24 August, 2010

Deerly Beloved

Okay, so I couldn't resist the punny title, but it's accurate to say that I love, not like, deer. Since as a little tot, when my granddad rescued an orphan deer and brought Bambi home to stay with us for almost a year, until he was old enough to be taken away in a government truck to the Shubenacadie wildlife reserve, my heart has belonged to beautiful, soft-eyed deer.

I used to feed him from first a bottle and then a dish, and I fed him handfuls of a particular fuzzy pink weed with a woody stalk that he could eat all day.  With sore hands it was hard to pick enough, but I didn't care. I loved him with all the passion of childhood when loves are so strong, so full of all the colours of emotion. Me and my Nannie called him home from the woods behind the house where he would wander during the day. And he knew his name and came for grub. Just like me.

The day the truck called for him and I had to let them take him was sad. I watched and watched until he was out of sight. I noticed that his spots were fading to a soft brown coat. And I'm sure his eyes looked sad too. He may even have cried as much as I did. That I don't remember but I never forgot him, not to this day.

This past week on a campimg vacation with my daughter to the woods and beautiful beaches of  Nova Scotia's South Shore, we had the chance to see two deer close up. And both times we were driving in a car. Once at dusk a pale beige buck paused for a few minutes before turning and leaping into the darkening bushes, but the second time was magic. I was driving down a small road to a picnic park on the way to breakfast and there she was on the side of the road, just a few yards away. Close enough that as I spoke to her she looked directly into my eyes and nodded her head a little, like a Japanese bow of greeting. Another car came after a few minutes and scared her, but it had been enough.

You know how the expression dearly beloved is adressed to those gathered at a wedding, the family of the bride and groom, the special ones that are invited to witness this important part of the lives of the celebrants - the ones they want to see the most and be seen by. It seems that, as I think about growing old, I want to end where I began, recognizing all the important loves of my life - you know, my family

Here is a picture taken by my beautiful daughter, R.J.O. She's just off to the left as the deer and I meet eyes. It's taken from inside the car. Please click on the picture to see it better.

06 August, 2010

Japanese Pickled Ginger

If you eat sushi or any other kind of Japanese food, you pretty much can't do without pickled ginger. It cleans the palate like a good sorbet would do if you were eating an European meal.  It refreshes your mouth so everything else tastes better.  And if you happen to be a ginger lover, it tastes great, too.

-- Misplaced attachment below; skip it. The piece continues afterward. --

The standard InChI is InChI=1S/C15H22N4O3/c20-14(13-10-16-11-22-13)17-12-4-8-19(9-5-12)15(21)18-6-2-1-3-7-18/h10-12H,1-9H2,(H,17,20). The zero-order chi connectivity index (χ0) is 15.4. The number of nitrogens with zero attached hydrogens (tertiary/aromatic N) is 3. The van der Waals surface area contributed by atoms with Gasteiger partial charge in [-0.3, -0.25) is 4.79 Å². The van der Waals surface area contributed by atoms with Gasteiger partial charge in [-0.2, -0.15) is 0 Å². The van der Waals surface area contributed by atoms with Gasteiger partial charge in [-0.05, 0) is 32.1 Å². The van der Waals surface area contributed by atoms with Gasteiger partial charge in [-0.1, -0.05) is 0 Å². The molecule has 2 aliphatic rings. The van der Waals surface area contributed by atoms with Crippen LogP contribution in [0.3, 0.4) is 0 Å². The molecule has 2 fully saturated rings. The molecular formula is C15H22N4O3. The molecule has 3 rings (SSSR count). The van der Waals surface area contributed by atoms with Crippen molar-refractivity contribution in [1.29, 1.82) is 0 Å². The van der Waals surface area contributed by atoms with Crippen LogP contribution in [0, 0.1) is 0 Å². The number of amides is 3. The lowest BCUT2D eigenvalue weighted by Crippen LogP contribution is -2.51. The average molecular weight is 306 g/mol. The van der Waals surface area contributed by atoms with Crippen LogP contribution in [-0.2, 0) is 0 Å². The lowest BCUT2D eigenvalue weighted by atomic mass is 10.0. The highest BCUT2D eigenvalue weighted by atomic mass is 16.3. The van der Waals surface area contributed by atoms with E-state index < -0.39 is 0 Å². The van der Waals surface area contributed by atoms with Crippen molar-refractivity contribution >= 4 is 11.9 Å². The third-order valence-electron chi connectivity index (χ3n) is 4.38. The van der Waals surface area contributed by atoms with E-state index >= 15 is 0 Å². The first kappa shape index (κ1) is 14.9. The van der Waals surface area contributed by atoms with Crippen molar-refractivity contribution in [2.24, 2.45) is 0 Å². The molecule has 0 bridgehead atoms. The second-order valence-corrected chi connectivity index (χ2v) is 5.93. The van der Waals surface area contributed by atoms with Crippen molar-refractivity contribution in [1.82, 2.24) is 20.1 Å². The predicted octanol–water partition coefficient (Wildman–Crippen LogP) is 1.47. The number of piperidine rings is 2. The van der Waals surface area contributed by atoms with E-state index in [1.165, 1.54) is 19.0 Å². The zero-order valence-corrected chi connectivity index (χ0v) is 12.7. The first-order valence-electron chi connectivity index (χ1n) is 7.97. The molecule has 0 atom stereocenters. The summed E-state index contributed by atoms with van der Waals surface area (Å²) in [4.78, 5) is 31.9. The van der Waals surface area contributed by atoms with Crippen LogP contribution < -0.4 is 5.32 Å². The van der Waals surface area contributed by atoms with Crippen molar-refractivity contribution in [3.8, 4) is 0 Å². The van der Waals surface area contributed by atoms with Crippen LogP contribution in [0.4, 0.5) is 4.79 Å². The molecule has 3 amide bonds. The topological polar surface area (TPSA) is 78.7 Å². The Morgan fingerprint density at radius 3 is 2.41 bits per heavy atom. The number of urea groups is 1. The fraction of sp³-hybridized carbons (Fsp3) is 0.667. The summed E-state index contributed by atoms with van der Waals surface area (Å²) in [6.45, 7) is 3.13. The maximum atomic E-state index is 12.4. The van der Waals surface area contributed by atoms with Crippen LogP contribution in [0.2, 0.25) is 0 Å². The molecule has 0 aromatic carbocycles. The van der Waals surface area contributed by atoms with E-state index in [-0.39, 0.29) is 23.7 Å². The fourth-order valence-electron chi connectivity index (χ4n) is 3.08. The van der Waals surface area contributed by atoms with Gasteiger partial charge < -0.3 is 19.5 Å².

The stuff you buy in Asian stores is always a deep shade of red.  Maybe that's natural and maybe it's not.  Mine didn't turn a deep red at all.  It has just a light pink tinge, but then my plum vinegar was a light pink. It tastes good even if I didn't have time to fuss too much with slicing it paper thin.  I did also add just a few bits of red swiss chard stalk, trying to amp up the colour a bit, but it didn't work very well.  They look nice, though, and taste good bathed in the ginger juices.

I would say this ginger packs a bit of bite. As Jamie would say, it's "pucker". Give it a try and save a lot of money and trouble trying to track it down at the store, if you live outside Japan.

Keep it in a small Mason jar and it will keep fresh for awhile in the refrigerator and not dry out.  I quartered the recipe and still had a few leftovers but you might want to make the full amount if you are serving a crowd.

The recipe comes from a book called Vegetarian Sushi Made Easy by Hiroko Fukuhara and Yasuko Takahata.  It also has a good recipe for a vegetable dashi, that I used successfully to make miso soup. For the pickled ginger recipe and the dashi alone it's worth the price but it also has clear instuctions for a whole range of beautiful vegetable sushi, rolled in different styles.


Japanese Pickled Ginger

1 cup peeled thinly sliced fresh ginger
1/3 cup plum vinegar (Ume-shu)
2 Tb mirin

Put the ginger slices in a pot and blanch for 1 minute.  Take them out and drain them.  Mix the vinegar and mirin together and put in and soak the ginger slices. The recipe says it will turn red after 10 minutes.  Mine didn't.  You can use it right away or store it in the refrigerator.